An autonomous submarine, known as an autonomous underwater vehicle, has been used by researchers to gain important insights into the melting of Norwegian glaciers.

Researchers at the Scottish Association for Marine Science used an autonomous underwater vehicle (AUV) to get close to the edge of four tidewater glaciers in Svalbard, a chain of Norwegian islands in the Arctic Ocean. Due to the risk of falling ice, and the large waves this causes, the mission was too dangerous for a manned ship to carry out the surveillance.

Researchers at SAMS have been studying the glaciers for two decades, and have used the autonomous underwater vehicle to further this research, which is funded by the Norwegian Research Council and led by the Norwegian Polar Institute.

Freya: The autonomous underwater vehicle inspecting glacier retreat

The AUV, named Freya, is able to travel through the water very close to the glaciers, and it captures photographs, sonar images and information such as temperature and salinity, helping researchers learn more about how the impact of climate change on glaciers is affecting sea beds, and the rate at which glaciers are retreating.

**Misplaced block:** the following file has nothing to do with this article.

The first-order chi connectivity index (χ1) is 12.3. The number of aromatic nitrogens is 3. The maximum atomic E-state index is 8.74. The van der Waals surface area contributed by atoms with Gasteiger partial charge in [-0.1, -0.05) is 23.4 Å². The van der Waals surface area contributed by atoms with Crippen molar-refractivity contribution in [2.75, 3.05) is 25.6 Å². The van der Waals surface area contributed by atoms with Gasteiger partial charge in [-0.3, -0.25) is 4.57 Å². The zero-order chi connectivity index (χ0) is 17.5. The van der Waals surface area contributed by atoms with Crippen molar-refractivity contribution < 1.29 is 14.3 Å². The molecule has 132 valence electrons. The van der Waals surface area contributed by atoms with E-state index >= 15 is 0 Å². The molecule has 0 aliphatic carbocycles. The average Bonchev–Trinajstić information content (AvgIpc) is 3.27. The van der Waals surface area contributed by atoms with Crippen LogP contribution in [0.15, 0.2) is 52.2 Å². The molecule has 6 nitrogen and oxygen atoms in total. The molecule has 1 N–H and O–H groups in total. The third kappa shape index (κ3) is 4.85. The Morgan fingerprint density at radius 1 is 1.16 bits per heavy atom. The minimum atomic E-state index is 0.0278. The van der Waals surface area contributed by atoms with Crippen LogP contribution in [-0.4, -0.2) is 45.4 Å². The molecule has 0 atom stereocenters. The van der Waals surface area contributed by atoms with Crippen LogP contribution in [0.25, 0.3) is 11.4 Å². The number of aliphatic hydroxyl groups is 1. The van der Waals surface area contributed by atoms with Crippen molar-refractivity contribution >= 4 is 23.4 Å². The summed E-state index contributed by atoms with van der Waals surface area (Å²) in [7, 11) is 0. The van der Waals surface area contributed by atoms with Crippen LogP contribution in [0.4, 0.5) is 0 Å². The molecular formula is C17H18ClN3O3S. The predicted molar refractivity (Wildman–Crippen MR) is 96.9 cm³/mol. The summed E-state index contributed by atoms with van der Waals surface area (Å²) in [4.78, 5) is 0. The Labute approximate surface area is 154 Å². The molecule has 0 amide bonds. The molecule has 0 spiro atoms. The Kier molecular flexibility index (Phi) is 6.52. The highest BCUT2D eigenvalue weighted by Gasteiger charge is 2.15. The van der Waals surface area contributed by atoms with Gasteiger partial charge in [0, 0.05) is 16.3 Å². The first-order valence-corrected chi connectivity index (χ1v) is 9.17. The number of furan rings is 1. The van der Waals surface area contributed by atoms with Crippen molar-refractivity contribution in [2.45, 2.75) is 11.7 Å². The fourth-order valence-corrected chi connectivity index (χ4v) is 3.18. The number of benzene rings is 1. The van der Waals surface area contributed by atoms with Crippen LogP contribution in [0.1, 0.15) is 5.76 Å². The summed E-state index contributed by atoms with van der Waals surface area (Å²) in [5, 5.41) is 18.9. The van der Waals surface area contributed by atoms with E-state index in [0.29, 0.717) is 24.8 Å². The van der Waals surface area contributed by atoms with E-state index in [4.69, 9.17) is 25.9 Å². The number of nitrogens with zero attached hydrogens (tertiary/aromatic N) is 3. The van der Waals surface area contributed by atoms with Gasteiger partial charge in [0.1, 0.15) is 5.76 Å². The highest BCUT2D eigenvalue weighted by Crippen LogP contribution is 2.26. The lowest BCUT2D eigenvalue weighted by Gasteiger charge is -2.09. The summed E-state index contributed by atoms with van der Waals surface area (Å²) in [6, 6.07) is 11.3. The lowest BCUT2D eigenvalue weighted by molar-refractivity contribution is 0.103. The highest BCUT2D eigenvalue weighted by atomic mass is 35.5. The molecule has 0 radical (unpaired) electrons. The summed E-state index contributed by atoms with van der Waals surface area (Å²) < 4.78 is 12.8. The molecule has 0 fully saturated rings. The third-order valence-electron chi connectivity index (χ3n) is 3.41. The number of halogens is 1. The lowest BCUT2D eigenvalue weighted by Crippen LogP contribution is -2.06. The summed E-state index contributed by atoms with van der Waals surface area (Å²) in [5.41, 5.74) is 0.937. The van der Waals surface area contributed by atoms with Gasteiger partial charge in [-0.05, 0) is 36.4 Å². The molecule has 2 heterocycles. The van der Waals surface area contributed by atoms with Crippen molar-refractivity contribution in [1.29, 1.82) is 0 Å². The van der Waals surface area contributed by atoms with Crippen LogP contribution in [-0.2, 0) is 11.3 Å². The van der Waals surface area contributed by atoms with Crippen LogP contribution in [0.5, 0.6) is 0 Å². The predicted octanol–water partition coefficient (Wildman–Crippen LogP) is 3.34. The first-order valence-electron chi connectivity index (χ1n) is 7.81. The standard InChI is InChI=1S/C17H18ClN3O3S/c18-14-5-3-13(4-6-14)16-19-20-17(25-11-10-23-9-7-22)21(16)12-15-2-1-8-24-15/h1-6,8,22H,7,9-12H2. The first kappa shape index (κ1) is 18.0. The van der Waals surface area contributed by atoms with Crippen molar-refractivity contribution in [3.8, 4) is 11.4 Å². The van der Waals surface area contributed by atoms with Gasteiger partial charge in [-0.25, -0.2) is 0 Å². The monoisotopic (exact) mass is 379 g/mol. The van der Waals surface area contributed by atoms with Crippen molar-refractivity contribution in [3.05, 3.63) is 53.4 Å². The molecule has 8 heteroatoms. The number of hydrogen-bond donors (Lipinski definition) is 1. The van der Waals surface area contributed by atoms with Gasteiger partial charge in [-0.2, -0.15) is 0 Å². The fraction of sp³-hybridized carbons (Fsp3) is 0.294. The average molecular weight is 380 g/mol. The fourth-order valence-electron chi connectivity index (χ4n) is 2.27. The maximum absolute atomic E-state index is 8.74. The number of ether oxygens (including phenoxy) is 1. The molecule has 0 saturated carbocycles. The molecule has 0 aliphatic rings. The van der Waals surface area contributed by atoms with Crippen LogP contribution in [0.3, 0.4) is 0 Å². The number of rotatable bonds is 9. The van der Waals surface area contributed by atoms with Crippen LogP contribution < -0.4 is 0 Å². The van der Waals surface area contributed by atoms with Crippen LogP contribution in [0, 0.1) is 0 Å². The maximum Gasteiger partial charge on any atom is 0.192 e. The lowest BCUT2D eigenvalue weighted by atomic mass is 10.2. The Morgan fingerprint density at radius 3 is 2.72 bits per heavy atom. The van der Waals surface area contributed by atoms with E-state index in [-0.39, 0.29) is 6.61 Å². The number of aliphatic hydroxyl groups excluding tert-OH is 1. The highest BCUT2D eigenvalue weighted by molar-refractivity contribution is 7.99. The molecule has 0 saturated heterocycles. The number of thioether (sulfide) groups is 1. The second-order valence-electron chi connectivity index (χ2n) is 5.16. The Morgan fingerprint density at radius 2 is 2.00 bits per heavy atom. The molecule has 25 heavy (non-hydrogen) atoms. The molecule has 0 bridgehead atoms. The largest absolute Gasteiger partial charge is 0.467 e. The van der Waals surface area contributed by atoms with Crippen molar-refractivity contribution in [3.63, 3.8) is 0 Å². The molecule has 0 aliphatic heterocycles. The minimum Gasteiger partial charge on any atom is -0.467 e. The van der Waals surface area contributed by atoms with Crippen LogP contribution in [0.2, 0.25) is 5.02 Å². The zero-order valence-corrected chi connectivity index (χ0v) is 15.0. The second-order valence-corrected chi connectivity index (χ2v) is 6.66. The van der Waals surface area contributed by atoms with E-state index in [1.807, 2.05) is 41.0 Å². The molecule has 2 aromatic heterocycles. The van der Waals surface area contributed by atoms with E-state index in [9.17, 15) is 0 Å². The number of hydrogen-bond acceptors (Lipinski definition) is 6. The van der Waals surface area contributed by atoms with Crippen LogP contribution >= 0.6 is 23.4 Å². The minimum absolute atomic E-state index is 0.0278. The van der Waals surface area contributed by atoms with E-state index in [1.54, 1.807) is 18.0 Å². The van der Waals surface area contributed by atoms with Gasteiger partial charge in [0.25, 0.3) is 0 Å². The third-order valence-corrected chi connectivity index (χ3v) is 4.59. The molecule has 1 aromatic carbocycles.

Using this data, along with satellite images, the researchers we able to calculate how fast the glaciers are retreating. Over the past ten years the Kronebreen and Kongsbreen glacier have been retreating by up to 300m a year, some of the fastest rates for glaciers in the region.

Autonomous underwater vehicle

Freya in action. (via SAMS)

The AUV also observed in-situ subglacial meltwater plumes at two of the glaciers and evidence for warm Atlantic Water at the glacier face. These factors are known to accelerate the melting of glaciers below the surface.

Dr John Howe, lead author on the report, said:

“Findings from this study illustrate the results of a warming Arctic and reveal the seabed features below the retreating ice.

“The use of an AUV, a Teledyne Gavia named Freya, has enabled us to collect a number of different datasets at the same time, directly in front of the hazardous calving ice, something we would not have been able to do from a ship.”

Although the findings provide worrying evidence for the rapid rate of glacial melting, it also indicated how effective AUVs can be in monitoring and data collection, for which “vessel based observations are lacking”.

Dr Howe said researchers plan to use other autonomous vehicles in future work. This summer, SAMS scientists used AUVs and drones to capture how the mixing of Atlantic and Arctic sea water is affecting glacial calving, where large chunks of ice break off the glacier and fall into the sea.


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